An esteemed throwback to vaudevillian show business days, "the hook" (typically appearing most like an endlessly-long shepherd's crook snaking horizontally) is employed to ensnare performers and yank them off to backstage should the audience begin to weary of them without their awareness (or acknowledgement) or if they begin incorporating "forbidden" topics into their stage show.

If its silent approach is anticipated, the hook can be sidestepped, but hook operators (who are -never- seen even in part) are very good at what they do and should the hook's attentions be evaded for too long it will be replaced shortly with "the Guido" and his friend "the blackjack."

In traditional (especially Warner Brothers) animation, the hook's efficiency is such that the unwanted on-stage presence usually keeps singing and dancing, briefly, even as the hook carries them off in a gust of wind. Some moments later, the erstwhile performer's hat and baton will clatter to the ground as the MC is already introducing the next act.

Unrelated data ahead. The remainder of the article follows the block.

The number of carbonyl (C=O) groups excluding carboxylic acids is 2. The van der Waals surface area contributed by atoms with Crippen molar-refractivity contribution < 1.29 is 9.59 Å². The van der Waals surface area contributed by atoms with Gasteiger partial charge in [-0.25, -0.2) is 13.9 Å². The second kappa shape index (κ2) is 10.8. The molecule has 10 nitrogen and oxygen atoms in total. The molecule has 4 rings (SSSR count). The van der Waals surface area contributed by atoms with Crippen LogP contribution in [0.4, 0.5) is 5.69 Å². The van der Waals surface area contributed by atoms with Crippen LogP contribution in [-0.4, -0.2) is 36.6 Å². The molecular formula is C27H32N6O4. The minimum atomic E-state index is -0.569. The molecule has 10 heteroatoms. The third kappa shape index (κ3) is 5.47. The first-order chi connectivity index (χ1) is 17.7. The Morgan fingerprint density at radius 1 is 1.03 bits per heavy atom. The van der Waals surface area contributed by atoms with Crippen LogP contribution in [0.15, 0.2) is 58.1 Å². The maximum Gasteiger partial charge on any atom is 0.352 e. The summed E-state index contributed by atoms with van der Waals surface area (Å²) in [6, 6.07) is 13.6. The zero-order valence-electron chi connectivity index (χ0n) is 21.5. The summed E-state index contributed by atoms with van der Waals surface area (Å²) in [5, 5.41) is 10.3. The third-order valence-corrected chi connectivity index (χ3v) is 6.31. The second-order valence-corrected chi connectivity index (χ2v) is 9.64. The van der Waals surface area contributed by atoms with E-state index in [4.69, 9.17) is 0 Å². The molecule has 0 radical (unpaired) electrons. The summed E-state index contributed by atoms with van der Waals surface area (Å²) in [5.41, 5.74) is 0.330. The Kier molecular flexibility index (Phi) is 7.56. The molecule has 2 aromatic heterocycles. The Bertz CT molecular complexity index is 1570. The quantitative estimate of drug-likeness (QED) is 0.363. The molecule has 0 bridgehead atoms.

My mother had a few stories about the hook that she used to tell me as a small child, and I'd like to relate my favorite of these to you. You see, it seems one time my great-uncle, who wa-- URK! --